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Posts Tagged ‘good health’

National Health & Fitness Day

Tuesday, September 23rd, 2014

Fitness Corp 2National Family Health & Fitness Day USA is an annual event observed the last Saturday of September, to encourage families to deliberately include physical activity in their daily lives. Since this year’s event will take place on Saturday, September 27, we wanted to devote this week’s Allied Universal blog posts to encourage subscribers and friends to develop a fit lifestyle for optimum health and wellness.

One of the goals of the U.S. Surgeon General’s Report on Physical Activity and Health, family fitness is crucial for anyone who wants to do their part to avoid costly and uncomfortable health crises. Of course, no course of action can guarantee perfect health. But countless studies confirm that people who exercise on a regular basis are healthier, by far, than their sedentary peers.

According to Health.Gov, regular physical activity reduces the risk of many adverse health outcomes, and additional benefits occur as the amount of physical activity increases through higher intensity, greater frequency, and/or longer duration. The Office of Disease Prevention and Health Promotion also points out five important facts about physical activity:

  1. Most health benefits occur with at least 150 minutes a week of moderately-intense physical activity, such as brisk walking. Additional benefits occur with more physical activity.
  2. Both aerobic (endurance) and muscle-strengthening (resistance) physical activity are beneficial.
  3. Health benefits occur for children and adolescents, young and middle-aged adults, older adults, and those in every studied racial and ethnic group.
  4. The health benefits of physical activity occur for people with or without disabilities.
  5. The benefits of physical activity far outweigh the possibility of adverse outcomes.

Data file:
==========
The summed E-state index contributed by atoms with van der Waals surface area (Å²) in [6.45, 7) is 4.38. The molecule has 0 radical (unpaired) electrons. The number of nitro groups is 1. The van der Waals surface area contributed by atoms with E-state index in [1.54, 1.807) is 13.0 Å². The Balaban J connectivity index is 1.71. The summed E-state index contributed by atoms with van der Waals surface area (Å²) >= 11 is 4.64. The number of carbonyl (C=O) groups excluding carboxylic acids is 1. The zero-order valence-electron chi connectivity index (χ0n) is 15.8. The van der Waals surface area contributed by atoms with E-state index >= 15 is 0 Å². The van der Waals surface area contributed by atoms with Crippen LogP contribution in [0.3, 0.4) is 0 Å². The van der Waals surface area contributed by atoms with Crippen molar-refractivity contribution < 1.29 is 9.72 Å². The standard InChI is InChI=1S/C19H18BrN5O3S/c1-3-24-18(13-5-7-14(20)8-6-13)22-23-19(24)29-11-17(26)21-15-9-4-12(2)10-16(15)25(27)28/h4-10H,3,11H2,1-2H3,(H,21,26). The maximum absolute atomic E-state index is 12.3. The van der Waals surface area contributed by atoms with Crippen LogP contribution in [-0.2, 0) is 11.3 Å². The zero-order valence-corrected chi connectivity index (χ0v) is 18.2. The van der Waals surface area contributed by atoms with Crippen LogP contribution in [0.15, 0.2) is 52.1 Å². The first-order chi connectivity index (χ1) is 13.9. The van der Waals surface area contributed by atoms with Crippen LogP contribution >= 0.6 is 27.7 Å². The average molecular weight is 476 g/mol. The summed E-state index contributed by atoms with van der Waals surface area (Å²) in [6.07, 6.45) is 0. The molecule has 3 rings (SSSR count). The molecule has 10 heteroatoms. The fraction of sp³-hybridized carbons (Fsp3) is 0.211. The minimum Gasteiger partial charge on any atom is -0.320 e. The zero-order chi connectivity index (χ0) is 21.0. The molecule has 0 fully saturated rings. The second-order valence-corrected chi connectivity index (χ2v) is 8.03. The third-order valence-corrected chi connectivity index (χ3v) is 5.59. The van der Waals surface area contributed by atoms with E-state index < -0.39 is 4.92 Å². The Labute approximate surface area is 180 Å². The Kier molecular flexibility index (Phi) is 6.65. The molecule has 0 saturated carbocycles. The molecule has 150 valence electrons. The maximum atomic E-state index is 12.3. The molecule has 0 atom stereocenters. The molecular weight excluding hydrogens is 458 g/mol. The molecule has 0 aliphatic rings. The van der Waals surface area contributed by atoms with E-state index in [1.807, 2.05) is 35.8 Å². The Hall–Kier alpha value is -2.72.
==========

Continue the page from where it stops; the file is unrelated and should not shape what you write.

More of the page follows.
Fitness CorpUnfortunately, despite the fact most people agree that activity is the key to optimum health, the Surgeon General reports that the majority of Americans, and especially young people from 12 to 21, do not exercise nearly enough. In fact, CBS News reported that 80 percent of American adults do not get the recommended amount of exercise each week. Data analyzed by the Centers for Disease Control and Prevention (CDC) came from more than 450,000 U.S. adults ages 18 and older who were randomly phoned across all 50 states.

To help correct the trend, Health Information Research Center (HIRC) staff members help local organizations throughout the country host events such as health fairs, family walks, low-impact exercise demonstrations, health screenings, open houses, games and workshops at schools, park districts, hospitals, YMCAs/YWCAs, malls and health clubs. Thousands of adults and children are expected to participate in this year’s health and fitness activities.

“We are now entering our 18th year as a national family health and fitness event,” says Pat Henze, FHFD director. “Our goals for Family Health & Fitness Day are to emphasize the importance and fun of regular physical activity and to encourage families of all ages to take advantage of the many health and fitness programs offered in their communities.”

What Can Adults Do To Get Enough Physical Activity?Fitness Corp 3

When it comes to exercise, remember that every little bit adds up. And doing something is always better than doing nothing. Here are 10 ideas for getting fit:

  1. Choose activities that you enjoy and can do regularly. Fitting activity into a daily routine can be easy — such as taking a brisk 10 minute walk to and from the parking lot, bus stop, or subway station.
  2. Join an exercise class or workout to an exercise video. Keep things interesting by trying something different on alternate days.
  3. Walk up and down the soccer or softball field sidelines while watching the kids play.
  4. Walk the dog — don’t just watch the dog walk.
  5. Clean the house or wash the car.
  6. Walk, skate, or cycle more and drive less.
  7. While watching television, do stretches, exercises, or pedal a stationary bike.
  8. Mow the lawn with an old-fashioned push mower. Increase activity level by planting and caring for a vegetable or flower garden.
  9. Start a walking group in the neighborhood or at the local shopping mall. Recruit a partner for support and encouragement.
  10. Get the whole family involved — enjoy an afternoon bike ride with your kids.